Fabulous Fifties

Sharing my love for the first decade of rock and roll!

Chuck Berry

https://www.biography.com/musician/chuck-berry

Chuck Berry died 5 years ago today, March 18, 2017.  It is only fitting that this week’s post features him.

Berry was considered a pioneer in the emerging rock and roll scene of the 1950’s.  He was renowned for his exemplary guitar playing skills, bringing the instrument to the forefront of the genre.  Although borrowed from the black rhythm and blues players of the late forties and early fifties, Berry’s guitar solos became his own unique and undeniable sound.  In addition, his showmanship became a major influence on artists who came after him, namely his one-legged hop and duck walk.  Furthermore, Berry related to the record-buying youth of the day by writing songs about teen culture, high school, and fast cars.

Chuck Berry-Maybellene

Berry is known for a plethora of rock and roll hits including, Johnny B. Goode, Roll Over Beethoven, Maybellene, School Days, Sweet Little Sixteen, Rock and Roll Music, and No Particular Place to Go.

Chuck Berry-Sweet Little Sixteen

Berry was the Rock and Roll Hall of Fame’s first inductee in 1986.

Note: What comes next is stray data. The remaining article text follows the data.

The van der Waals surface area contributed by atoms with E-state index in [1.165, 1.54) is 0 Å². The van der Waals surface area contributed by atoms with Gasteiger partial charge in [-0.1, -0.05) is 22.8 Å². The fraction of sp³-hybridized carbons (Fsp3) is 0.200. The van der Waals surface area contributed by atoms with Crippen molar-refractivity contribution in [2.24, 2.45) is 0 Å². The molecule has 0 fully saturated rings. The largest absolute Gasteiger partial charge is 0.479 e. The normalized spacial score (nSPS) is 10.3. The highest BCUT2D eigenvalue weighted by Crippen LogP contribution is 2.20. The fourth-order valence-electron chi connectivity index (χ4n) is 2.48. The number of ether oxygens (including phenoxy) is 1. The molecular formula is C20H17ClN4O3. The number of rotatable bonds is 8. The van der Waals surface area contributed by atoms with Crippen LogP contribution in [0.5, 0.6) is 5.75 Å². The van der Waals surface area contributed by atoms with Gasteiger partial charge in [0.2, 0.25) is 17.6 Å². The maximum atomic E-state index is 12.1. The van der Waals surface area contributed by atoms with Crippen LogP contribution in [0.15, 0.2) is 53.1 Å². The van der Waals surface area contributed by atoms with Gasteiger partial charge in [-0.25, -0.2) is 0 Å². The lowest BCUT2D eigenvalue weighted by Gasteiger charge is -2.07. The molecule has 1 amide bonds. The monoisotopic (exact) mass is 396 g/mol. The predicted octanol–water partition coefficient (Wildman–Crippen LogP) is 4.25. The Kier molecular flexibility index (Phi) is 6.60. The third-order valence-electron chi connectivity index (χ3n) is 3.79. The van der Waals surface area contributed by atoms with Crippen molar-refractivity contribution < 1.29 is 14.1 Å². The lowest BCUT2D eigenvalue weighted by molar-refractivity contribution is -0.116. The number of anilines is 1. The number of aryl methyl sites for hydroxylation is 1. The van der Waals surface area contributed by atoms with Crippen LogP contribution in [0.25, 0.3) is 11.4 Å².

Chuck Berry – Too Much Monkey Business

One of the best!

PowerPop... An Eclectic Collection of Pop Culture

Love the Chuck’s bright guitar intro! Chuck is the father of rock and roll guitar. Everything comes from him. Rockabilly, pop, rock, hard rock, and heavy metal…Chuck is at the core.

The guitar influence he has over rock music is obvious but his rock and roll poetry shouldn’t be forgotten either. While Keith Richards was listening to his guitar closely…Bob Dylan was also listening to his poetry about life.

Too Much Monkey Business was released in September 1956 as the B-side of Brown Eyed Handsome Man. I love how Chuck spits out the lyrics to this song. Bob Dylan did something simiiar on Subterranean Homesick Blues a little later in the sixties.

Berry made up a word in this song, singing, “I don’t want your botheration.” This wasn’t the first time he used his own language: In Maybellene he sings about motorvating.

Too Much Monkey Business peaked at #9…

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